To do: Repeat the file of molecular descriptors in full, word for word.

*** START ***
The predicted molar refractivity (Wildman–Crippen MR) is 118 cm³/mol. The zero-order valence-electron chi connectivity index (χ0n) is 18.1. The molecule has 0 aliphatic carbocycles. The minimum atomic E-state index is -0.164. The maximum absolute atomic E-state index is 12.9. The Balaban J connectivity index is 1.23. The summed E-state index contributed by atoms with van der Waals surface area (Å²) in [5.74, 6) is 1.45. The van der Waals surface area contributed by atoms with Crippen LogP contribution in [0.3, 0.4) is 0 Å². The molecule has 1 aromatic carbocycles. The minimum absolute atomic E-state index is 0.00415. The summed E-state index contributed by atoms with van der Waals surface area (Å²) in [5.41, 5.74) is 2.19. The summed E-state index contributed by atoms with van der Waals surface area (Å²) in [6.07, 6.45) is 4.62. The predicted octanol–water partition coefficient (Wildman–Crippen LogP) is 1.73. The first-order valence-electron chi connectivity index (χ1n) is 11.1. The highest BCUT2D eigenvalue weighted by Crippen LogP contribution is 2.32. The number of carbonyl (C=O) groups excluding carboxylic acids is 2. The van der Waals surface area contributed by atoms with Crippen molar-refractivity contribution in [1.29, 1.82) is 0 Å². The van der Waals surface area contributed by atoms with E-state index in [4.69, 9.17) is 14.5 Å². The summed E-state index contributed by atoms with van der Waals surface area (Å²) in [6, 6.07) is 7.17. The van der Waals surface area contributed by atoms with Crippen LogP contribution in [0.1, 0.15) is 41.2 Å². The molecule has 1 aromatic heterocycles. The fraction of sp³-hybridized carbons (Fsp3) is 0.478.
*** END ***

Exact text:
The predicted molar refractivity (Wildman–Crippen MR) is 118 cm³/mol. The zero-order valence-electron chi connectivity index (χ0n) is 18.1. The molecule has 0 aliphatic carbocycles. The minimum atomic E-state index is -0.164. The maximum absolute atomic E-state index is 12.9. The Balaban J connectivity index is 1.23. The summed E-state index contributed by atoms with van der Waals surface area (Å²) in [5.74, 6) is 1.45. The van der Waals surface area contributed by atoms with Crippen LogP contribution in [0.3, 0.4) is 0 Å². The molecule has 1 aromatic carbocycles. The minimum absolute atomic E-state index is 0.00415. The summed E-state index contributed by atoms with van der Waals surface area (Å²) in [5.41, 5.74) is 2.19. The summed E-state index contributed by atoms with van der Waals surface area (Å²) in [6.07, 6.45) is 4.62. The predicted octanol–water partition coefficient (Wildman–Crippen LogP) is 1.73. The first-order valence-electron chi connectivity index (χ1n) is 11.1. The highest BCUT2D eigenvalue weighted by Crippen LogP contribution is 2.32. The number of carbonyl (C=O) groups excluding carboxylic acids is 2. The van der Waals surface area contributed by atoms with Crippen molar-refractivity contribution in [1.29, 1.82) is 0 Å². The van der Waals surface area contributed by atoms with E-state index in [4.69, 9.17) is 14.5 Å². The summed E-state index contributed by atoms with van der Waals surface area (Å²) in [6, 6.07) is 7.17. The van der Waals surface area contributed by atoms with Crippen LogP contribution in [0.1, 0.15) is 41.2 Å². The molecule has 1 aromatic heterocycles. The fraction of sp³-hybridized carbons (Fsp3) is 0.478.